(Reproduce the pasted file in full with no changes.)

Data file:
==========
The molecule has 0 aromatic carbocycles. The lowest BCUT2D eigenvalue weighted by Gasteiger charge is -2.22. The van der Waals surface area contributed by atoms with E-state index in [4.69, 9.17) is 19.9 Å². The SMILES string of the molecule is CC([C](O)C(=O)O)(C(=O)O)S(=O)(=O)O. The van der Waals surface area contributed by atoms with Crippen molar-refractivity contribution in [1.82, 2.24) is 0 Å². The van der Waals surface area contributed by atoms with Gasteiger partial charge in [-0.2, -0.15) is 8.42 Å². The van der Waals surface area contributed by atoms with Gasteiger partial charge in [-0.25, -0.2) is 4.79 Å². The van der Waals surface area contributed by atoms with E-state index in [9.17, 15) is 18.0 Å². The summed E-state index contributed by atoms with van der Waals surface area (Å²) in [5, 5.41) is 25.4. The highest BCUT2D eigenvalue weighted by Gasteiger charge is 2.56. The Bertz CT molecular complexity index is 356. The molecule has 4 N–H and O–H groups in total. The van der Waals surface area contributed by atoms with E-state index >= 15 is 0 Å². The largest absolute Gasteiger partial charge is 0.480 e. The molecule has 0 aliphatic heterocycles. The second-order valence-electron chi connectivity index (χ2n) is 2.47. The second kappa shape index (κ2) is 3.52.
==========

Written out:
The molecule has 0 aromatic carbocycles. The lowest BCUT2D eigenvalue weighted by Gasteiger charge is -2.22. The van der Waals surface area contributed by atoms with E-state index in [4.69, 9.17) is 19.9 Å². The SMILES string of the molecule is CC([C](O)C(=O)O)(C(=O)O)S(=O)(=O)O. The van der Waals surface area contributed by atoms with Crippen molar-refractivity contribution in [1.82, 2.24) is 0 Å². The van der Waals surface area contributed by atoms with Gasteiger partial charge in [-0.2, -0.15) is 8.42 Å². The van der Waals surface area contributed by atoms with Gasteiger partial charge in [-0.25, -0.2) is 4.79 Å². The van der Waals surface area contributed by atoms with E-state index in [9.17, 15) is 18.0 Å². The summed E-state index contributed by atoms with van der Waals surface area (Å²) in [5, 5.41) is 25.4. The highest BCUT2D eigenvalue weighted by Gasteiger charge is 2.56. The Bertz CT molecular complexity index is 356. The molecule has 4 N–H and O–H groups in total. The van der Waals surface area contributed by atoms with E-state index >= 15 is 0 Å². The largest absolute Gasteiger partial charge is 0.480 e. The molecule has 0 aliphatic heterocycles. The second-order valence-electron chi connectivity index (χ2n) is 2.47. The second kappa shape index (κ2) is 3.52.